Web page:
Lec 8 Economic growth model.ppt - Economic growth...

Info icon This preview shows pages 1–9. Sign up to view the full content.

View Full Document Right Arrow Icon
Lecture 8 Mentor: Pham Xuan Truong [email protected] Economic growth model (Solow model)
Image of page 1

Info icon This preview has intentionally blurred sections. Sign up to view the full version.

View Full Document Right Arrow Icon
Content I Assumption of the Solow model II Building Solow model in basic mode III Model with changes in population growth and technological progress IV Economic growth policy recommendations
Image of page 2
I Assumption of the Solow model The Solow Growth Model is designed to show how growth in the capital stock, growth in the labor force, and advances in technology interact in an economy, and how they affect a nation’s total output of goods and services.
Image of page 3

Info icon This preview has intentionally blurred sections. Sign up to view the full version.

View Full Document Right Arrow Icon
Solow model based on several assumptions + The economy produces one type of goods by using 2 inputs capital (K) and labor (L), total output is denoted by Y + Production function followed the form of constant return Cobb – Douglas Y = A. K . L 1- ; (0 < <1) + MPK and MPL diminish as K and L increases + The whole population is labor force. In simple mode, L and T are assumed to be fixed (part II). The assumption will be gradually relaxed (part III) + Closed economy with total saving from domestic market + Perfect competition market, firms earn normal profit I Assumption of the Solow model
Image of page 4
II Building Solow model in basic mode Good market supply We begin with a production function and assume constant returns. Y=F(K,L) so z Y=F( z K, z L) By setting z =1/L we create a per worker function. Y/L=F(K/L,1) So, output per worker is a function of capital per worker. We write this as, y=f(k)
Image of page 5

Info icon This preview has intentionally blurred sections. Sign up to view the full version.

View Full Document Right Arrow Icon
II Building Solow model in basic mode The slope of this function is the marginal product of capital per worker. MPK = f(k+1)–f(k) k y Change in y Change in k y=f(k) k in change y in change MPK It tells us the change in output per worker that results when we increase the capital per worker by one . Good market supply
Image of page 6
consumption per worker per worker depends depends on savings savings rate rate (between 0 and 1) (between 0 and 1) Output Output per worker per worker consumption consumption per worker per worker investment investment per worker per worker y = c + i y = c + i 1) c = c = (1- (1- s s ) ) y y c = c = (1- (1- s s ) ) y y 2) y y = (1- = (1- s s ) ) y y + i + i y y = (1- = (1- s s ) ) y y + i + i 3) 4) i = i = s s y y i = i = s s y y Investment = savings . The rate of saving s is the fraction of output devoted to investment. II Building Solow model in basic mode Demand for goods and consumption function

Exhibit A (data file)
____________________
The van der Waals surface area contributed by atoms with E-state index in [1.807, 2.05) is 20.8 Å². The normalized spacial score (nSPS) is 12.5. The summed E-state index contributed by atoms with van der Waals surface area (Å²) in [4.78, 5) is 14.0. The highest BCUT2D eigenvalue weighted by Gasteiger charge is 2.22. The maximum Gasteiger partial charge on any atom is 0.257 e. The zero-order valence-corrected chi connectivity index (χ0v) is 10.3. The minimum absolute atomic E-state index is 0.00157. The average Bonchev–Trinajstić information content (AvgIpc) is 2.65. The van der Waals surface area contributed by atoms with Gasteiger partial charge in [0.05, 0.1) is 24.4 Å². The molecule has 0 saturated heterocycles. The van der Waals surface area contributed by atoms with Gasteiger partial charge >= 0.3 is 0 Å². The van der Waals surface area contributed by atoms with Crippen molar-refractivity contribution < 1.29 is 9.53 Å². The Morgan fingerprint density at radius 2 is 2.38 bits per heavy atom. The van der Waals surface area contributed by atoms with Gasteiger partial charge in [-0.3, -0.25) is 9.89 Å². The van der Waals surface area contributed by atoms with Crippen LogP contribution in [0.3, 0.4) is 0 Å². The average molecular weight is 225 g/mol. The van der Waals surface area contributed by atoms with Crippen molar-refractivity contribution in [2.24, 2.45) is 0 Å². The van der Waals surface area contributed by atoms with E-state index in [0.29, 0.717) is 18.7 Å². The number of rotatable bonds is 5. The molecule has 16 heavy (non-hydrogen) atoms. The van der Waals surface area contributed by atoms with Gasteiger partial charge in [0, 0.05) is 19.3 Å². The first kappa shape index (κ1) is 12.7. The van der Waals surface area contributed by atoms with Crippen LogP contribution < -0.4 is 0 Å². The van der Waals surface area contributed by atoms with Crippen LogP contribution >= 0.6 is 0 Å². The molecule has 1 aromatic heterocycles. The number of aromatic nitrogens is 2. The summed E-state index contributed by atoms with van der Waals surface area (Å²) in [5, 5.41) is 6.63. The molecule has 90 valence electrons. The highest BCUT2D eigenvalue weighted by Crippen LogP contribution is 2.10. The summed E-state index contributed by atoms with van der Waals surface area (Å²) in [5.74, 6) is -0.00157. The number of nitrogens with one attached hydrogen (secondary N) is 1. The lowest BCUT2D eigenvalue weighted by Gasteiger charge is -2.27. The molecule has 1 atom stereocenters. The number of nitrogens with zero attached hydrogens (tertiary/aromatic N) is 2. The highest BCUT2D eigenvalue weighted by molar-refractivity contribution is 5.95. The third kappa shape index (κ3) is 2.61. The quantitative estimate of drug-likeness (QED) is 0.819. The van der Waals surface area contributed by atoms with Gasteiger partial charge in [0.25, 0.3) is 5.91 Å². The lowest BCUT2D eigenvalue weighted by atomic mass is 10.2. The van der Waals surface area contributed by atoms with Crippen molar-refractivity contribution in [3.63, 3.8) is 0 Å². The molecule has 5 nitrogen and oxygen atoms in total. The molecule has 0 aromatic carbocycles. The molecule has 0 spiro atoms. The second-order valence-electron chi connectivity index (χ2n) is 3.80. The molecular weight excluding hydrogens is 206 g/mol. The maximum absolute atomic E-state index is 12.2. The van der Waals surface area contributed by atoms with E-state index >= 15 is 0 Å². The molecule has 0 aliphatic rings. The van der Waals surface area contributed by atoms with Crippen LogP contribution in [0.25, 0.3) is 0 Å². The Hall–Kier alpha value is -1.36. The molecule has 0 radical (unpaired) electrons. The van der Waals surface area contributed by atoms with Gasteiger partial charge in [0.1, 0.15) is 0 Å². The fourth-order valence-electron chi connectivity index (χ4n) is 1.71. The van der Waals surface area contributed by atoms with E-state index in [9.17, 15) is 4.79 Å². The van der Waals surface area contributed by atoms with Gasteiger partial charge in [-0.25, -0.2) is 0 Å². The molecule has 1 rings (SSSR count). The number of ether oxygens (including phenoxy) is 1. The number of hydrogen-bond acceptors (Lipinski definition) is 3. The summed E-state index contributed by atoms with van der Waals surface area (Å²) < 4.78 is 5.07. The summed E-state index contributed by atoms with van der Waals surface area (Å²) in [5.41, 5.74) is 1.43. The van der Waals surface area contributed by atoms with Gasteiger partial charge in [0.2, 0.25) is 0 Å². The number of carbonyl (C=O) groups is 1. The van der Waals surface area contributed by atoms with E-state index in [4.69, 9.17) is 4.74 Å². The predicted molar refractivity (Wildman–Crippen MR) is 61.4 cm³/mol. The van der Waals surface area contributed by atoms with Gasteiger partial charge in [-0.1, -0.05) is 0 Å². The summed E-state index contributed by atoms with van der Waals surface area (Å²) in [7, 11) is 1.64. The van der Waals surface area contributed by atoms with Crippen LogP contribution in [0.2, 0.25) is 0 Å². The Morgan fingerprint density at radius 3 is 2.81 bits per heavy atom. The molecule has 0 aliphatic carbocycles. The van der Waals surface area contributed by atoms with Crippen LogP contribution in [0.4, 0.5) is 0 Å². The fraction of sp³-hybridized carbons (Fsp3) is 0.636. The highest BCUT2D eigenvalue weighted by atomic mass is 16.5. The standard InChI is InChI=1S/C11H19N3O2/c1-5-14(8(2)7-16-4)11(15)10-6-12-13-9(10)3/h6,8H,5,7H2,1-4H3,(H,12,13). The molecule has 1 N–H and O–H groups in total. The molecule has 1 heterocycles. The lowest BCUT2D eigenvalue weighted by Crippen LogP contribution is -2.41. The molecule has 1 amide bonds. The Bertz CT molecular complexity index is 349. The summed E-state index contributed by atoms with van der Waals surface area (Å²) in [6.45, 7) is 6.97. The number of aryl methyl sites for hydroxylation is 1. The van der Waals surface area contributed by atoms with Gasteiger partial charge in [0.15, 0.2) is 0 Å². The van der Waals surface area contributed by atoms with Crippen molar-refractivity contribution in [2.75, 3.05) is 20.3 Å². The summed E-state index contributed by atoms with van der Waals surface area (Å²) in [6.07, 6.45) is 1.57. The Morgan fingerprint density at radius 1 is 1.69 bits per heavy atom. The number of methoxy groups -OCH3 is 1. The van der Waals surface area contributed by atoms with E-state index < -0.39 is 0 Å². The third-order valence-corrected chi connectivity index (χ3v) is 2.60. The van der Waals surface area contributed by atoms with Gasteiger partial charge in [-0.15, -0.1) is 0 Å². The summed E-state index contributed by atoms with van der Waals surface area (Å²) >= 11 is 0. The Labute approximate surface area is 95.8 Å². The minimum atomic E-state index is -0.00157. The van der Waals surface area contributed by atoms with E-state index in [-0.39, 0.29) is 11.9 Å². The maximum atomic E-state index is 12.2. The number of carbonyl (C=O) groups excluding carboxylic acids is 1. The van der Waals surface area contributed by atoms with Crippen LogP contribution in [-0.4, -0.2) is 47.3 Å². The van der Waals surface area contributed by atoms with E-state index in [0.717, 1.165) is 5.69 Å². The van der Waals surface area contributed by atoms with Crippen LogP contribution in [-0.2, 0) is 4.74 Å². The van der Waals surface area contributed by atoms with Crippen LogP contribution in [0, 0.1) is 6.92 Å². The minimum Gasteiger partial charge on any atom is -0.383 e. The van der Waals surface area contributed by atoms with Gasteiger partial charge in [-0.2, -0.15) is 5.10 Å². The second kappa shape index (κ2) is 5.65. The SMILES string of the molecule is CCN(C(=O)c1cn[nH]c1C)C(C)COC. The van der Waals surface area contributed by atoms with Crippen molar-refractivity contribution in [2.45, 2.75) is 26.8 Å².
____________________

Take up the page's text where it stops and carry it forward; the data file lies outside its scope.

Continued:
Image of page 7

Info icon This preview has intentionally blurred sections. Sign up to view the full version.

View Full Document Right Arrow Icon
Growth in the capital stock and the steady state Two forces that influence the capital stock: + Investment: expenditure on plant and equipment. + Depreciation: wearing out of old capital; causes capital stock to fall. Recall investment per worker i = s y . Let’s substitute the production function for y, we can express investment per worker as a function of the capital stock per worker: i = sf(k) This equation relates the existing stock of capital k to the accumulation of new capital i.
Image of page 8
Image of page 9
This is the end of the preview. Sign up to access the rest of the document.

{[ snackBarMessage ]}

What students are saying

  • Left Quote Icon

    As a current student on this bumpy collegiate pathway, I stumbled upon Course Hero, where I can find study resources for nearly all my courses, get online help from tutors 24/7, and even share my old projects, papers, and lecture notes with other students.

    Student Picture

    Kiran Temple University Fox School of Business ‘17, Course Hero Intern

  • Left Quote Icon

    I cannot even describe how much Course Hero helped me this summer. It’s truly become something I can always rely on and help me. In the end, I was not only able to survive summer classes, but I was able to thrive thanks to Course Hero.

    Student Picture

    Dana University of Pennsylvania ‘17, Course Hero Intern

  • Left Quote Icon

    The ability to access any university’s resources through Course Hero proved invaluable in my case. I was behind on Tulane coursework and actually used UCLA’s materials to help me move forward and get everything together on time.

    Student Picture

    Jill Tulane University ‘16, Course Hero Intern